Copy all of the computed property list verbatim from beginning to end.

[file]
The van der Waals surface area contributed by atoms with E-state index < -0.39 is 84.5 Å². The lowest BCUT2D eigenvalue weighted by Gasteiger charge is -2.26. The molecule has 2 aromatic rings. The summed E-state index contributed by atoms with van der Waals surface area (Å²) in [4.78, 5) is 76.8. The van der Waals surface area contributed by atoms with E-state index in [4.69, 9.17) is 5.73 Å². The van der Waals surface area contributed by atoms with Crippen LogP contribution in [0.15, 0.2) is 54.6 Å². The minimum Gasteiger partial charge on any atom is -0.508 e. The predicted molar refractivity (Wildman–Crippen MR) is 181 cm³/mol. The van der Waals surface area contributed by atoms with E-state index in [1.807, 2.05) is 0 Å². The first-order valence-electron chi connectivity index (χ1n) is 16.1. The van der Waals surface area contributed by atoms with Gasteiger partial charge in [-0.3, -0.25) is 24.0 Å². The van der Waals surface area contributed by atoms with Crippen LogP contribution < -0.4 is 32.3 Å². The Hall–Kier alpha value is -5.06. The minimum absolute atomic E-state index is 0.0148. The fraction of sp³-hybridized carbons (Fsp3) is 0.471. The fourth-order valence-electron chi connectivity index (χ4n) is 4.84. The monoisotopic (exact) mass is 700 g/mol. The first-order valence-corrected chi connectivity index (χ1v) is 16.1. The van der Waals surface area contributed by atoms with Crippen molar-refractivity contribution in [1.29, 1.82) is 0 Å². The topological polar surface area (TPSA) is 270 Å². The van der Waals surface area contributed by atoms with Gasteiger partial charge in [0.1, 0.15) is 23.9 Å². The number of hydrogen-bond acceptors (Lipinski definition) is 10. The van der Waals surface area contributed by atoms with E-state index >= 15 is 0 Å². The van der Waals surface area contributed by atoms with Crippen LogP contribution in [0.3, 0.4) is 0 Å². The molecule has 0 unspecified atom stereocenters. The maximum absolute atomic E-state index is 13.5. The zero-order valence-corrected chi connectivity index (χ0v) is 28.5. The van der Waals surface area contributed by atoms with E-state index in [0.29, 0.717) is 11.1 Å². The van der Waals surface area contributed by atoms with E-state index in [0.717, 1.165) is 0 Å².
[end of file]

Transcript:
The van der Waals surface area contributed by atoms with E-state index < -0.39 is 84.5 Å². The lowest BCUT2D eigenvalue weighted by Gasteiger charge is -2.26. The molecule has 2 aromatic rings. The summed E-state index contributed by atoms with van der Waals surface area (Å²) in [4.78, 5) is 76.8. The van der Waals surface area contributed by atoms with E-state index in [4.69, 9.17) is 5.73 Å². The van der Waals surface area contributed by atoms with Crippen LogP contribution in [0.15, 0.2) is 54.6 Å². The minimum Gasteiger partial charge on any atom is -0.508 e. The predicted molar refractivity (Wildman–Crippen MR) is 181 cm³/mol. The van der Waals surface area contributed by atoms with E-state index in [1.807, 2.05) is 0 Å². The first-order valence-electron chi connectivity index (χ1n) is 16.1. The van der Waals surface area contributed by atoms with Gasteiger partial charge in [-0.3, -0.25) is 24.0 Å². The van der Waals surface area contributed by atoms with Crippen LogP contribution < -0.4 is 32.3 Å². The Hall–Kier alpha value is -5.06. The minimum absolute atomic E-state index is 0.0148. The fraction of sp³-hybridized carbons (Fsp3) is 0.471. The fourth-order valence-electron chi connectivity index (χ4n) is 4.84. The monoisotopic (exact) mass is 700 g/mol. The first-order valence-corrected chi connectivity index (χ1v) is 16.1. The van der Waals surface area contributed by atoms with Crippen molar-refractivity contribution in [1.29, 1.82) is 0 Å². The topological polar surface area (TPSA) is 270 Å². The van der Waals surface area contributed by atoms with Gasteiger partial charge in [0.1, 0.15) is 23.9 Å². The number of hydrogen-bond acceptors (Lipinski definition) is 10. The van der Waals surface area contributed by atoms with E-state index >= 15 is 0 Å². The van der Waals surface area contributed by atoms with Crippen LogP contribution in [0.3, 0.4) is 0 Å². The molecule has 0 unspecified atom stereocenters. The maximum absolute atomic E-state index is 13.5. The zero-order valence-corrected chi connectivity index (χ0v) is 28.5. The van der Waals surface area contributed by atoms with E-state index in [0.29, 0.717) is 11.1 Å². The van der Waals surface area contributed by atoms with E-state index in [0.717, 1.165) is 0 Å².